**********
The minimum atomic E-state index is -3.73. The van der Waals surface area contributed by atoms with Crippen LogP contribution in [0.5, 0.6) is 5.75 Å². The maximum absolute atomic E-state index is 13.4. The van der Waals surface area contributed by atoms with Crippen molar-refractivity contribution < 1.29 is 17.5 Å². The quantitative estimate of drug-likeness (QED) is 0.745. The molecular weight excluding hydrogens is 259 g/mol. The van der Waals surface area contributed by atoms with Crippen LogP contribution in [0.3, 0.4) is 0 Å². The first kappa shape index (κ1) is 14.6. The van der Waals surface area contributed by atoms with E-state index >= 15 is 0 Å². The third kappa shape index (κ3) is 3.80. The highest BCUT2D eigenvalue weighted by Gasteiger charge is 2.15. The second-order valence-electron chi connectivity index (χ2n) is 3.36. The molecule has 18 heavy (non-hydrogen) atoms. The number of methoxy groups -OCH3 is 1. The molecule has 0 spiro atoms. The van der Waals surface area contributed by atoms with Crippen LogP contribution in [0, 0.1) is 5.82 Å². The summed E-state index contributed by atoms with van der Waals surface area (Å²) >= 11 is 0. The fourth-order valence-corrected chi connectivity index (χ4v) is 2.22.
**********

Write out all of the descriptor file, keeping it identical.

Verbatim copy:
The minimum atomic E-state index is -3.73. The van der Waals surface area contributed by atoms with Crippen LogP contribution in [0.5, 0.6) is 5.75 Å². The maximum absolute atomic E-state index is 13.4. The van der Waals surface area contributed by atoms with Crippen molar-refractivity contribution < 1.29 is 17.5 Å². The quantitative estimate of drug-likeness (QED) is 0.745. The molecular weight excluding hydrogens is 259 g/mol. The van der Waals surface area contributed by atoms with Crippen LogP contribution in [0.3, 0.4) is 0 Å². The first kappa shape index (κ1) is 14.6. The van der Waals surface area contributed by atoms with E-state index >= 15 is 0 Å². The third kappa shape index (κ3) is 3.80. The highest BCUT2D eigenvalue weighted by Gasteiger charge is 2.15. The second-order valence-electron chi connectivity index (χ2n) is 3.36. The molecule has 18 heavy (non-hydrogen) atoms. The number of methoxy groups -OCH3 is 1. The molecule has 0 spiro atoms. The van der Waals surface area contributed by atoms with Crippen LogP contribution in [0, 0.1) is 5.82 Å². The summed E-state index contributed by atoms with van der Waals surface area (Å²) >= 11 is 0. The fourth-order valence-corrected chi connectivity index (χ4v) is 2.22.